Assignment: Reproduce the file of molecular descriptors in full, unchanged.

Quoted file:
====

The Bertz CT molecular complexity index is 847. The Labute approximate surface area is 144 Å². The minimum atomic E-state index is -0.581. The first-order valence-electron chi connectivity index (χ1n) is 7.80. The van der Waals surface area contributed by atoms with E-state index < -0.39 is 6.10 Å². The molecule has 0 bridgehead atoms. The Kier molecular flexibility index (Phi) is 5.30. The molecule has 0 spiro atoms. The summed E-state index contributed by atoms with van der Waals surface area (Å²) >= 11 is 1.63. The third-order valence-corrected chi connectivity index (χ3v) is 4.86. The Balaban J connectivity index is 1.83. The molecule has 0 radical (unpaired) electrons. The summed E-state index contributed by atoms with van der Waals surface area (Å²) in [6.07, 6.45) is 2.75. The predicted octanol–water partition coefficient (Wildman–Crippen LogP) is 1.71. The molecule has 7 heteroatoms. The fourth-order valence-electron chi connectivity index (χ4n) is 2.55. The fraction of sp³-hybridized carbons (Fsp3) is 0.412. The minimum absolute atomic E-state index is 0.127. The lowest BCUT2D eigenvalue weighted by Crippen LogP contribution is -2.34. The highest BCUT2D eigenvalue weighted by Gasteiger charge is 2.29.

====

The Bertz CT molecular complexity index is 847. The Labute approximate surface area is 144 Å². The minimum atomic E-state index is -0.581. The first-order valence-electron chi connectivity index (χ1n) is 7.80. The van der Waals surface area contributed by atoms with E-state index < -0.39 is 6.10 Å². The molecule has 0 bridgehead atoms. The Kier molecular flexibility index (Phi) is 5.30. The molecule has 0 spiro atoms. The summed E-state index contributed by atoms with van der Waals surface area (Å²) >= 11 is 1.63. The third-order valence-corrected chi connectivity index (χ3v) is 4.86. The Balaban J connectivity index is 1.83. The molecule has 0 radical (unpaired) electrons. The summed E-state index contributed by atoms with van der Waals surface area (Å²) in [6.07, 6.45) is 2.75. The predicted octanol–water partition coefficient (Wildman–Crippen LogP) is 1.71. The molecule has 7 heteroatoms. The fourth-order valence-electron chi connectivity index (χ4n) is 2.55. The fraction of sp³-hybridized carbons (Fsp3) is 0.412. The minimum absolute atomic E-state index is 0.127. The lowest BCUT2D eigenvalue weighted by Crippen LogP contribution is -2.34. The highest BCUT2D eigenvalue weighted by Gasteiger charge is 2.29.